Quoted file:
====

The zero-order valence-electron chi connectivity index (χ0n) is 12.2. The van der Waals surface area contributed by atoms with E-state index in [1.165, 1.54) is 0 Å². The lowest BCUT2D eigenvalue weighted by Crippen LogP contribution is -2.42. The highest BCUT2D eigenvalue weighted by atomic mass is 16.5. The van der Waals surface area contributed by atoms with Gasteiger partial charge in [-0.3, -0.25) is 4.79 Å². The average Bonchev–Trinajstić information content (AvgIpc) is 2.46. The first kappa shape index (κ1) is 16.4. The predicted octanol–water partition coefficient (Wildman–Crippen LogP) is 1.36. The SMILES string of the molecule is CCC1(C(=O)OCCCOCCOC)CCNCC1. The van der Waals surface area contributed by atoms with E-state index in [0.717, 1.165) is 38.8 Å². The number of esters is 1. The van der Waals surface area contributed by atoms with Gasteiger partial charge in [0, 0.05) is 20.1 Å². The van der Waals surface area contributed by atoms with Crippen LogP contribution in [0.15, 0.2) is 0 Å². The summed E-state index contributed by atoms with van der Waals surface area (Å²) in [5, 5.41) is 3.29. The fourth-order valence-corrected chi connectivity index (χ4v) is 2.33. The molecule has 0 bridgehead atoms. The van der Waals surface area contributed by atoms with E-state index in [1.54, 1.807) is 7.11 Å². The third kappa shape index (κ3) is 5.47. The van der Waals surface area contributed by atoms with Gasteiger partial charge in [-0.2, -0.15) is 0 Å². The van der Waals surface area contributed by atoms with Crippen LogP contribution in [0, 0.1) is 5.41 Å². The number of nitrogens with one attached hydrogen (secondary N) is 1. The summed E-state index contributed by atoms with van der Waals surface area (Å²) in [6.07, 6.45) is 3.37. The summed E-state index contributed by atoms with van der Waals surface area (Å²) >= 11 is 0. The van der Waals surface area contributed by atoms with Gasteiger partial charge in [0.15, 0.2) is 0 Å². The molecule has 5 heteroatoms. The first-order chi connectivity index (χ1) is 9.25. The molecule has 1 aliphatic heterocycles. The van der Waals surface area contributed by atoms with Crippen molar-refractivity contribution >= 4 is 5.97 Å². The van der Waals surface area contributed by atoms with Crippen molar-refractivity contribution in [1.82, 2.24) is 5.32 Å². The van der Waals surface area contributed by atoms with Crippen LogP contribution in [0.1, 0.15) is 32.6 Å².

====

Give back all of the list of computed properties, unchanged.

The zero-order valence-electron chi connectivity index (χ0n) is 12.2. The van der Waals surface area contributed by atoms with E-state index in [1.165, 1.54) is 0 Å². The lowest BCUT2D eigenvalue weighted by Crippen LogP contribution is -2.42. The highest BCUT2D eigenvalue weighted by atomic mass is 16.5. The van der Waals surface area contributed by atoms with Gasteiger partial charge in [-0.3, -0.25) is 4.79 Å². The average Bonchev–Trinajstić information content (AvgIpc) is 2.46. The first kappa shape index (κ1) is 16.4. The predicted octanol–water partition coefficient (Wildman–Crippen LogP) is 1.36. The SMILES string of the molecule is CCC1(C(=O)OCCCOCCOC)CCNCC1. The van der Waals surface area contributed by atoms with E-state index in [0.717, 1.165) is 38.8 Å². The number of esters is 1. The van der Waals surface area contributed by atoms with Gasteiger partial charge in [0, 0.05) is 20.1 Å². The van der Waals surface area contributed by atoms with Crippen LogP contribution in [0.15, 0.2) is 0 Å². The summed E-state index contributed by atoms with van der Waals surface area (Å²) in [5, 5.41) is 3.29. The fourth-order valence-corrected chi connectivity index (χ4v) is 2.33. The molecule has 0 bridgehead atoms. The van der Waals surface area contributed by atoms with E-state index in [1.54, 1.807) is 7.11 Å². The third kappa shape index (κ3) is 5.47. The van der Waals surface area contributed by atoms with Gasteiger partial charge in [-0.2, -0.15) is 0 Å². The van der Waals surface area contributed by atoms with Crippen LogP contribution in [0, 0.1) is 5.41 Å². The number of nitrogens with one attached hydrogen (secondary N) is 1. The summed E-state index contributed by atoms with van der Waals surface area (Å²) in [6.07, 6.45) is 3.37. The summed E-state index contributed by atoms with van der Waals surface area (Å²) >= 11 is 0. The van der Waals surface area contributed by atoms with Gasteiger partial charge in [0.15, 0.2) is 0 Å². The molecule has 5 heteroatoms. The first-order chi connectivity index (χ1) is 9.25. The molecule has 1 aliphatic heterocycles. The van der Waals surface area contributed by atoms with Crippen molar-refractivity contribution >= 4 is 5.97 Å². The van der Waals surface area contributed by atoms with Crippen molar-refractivity contribution in [1.82, 2.24) is 5.32 Å². The van der Waals surface area contributed by atoms with Crippen LogP contribution in [0.1, 0.15) is 32.6 Å².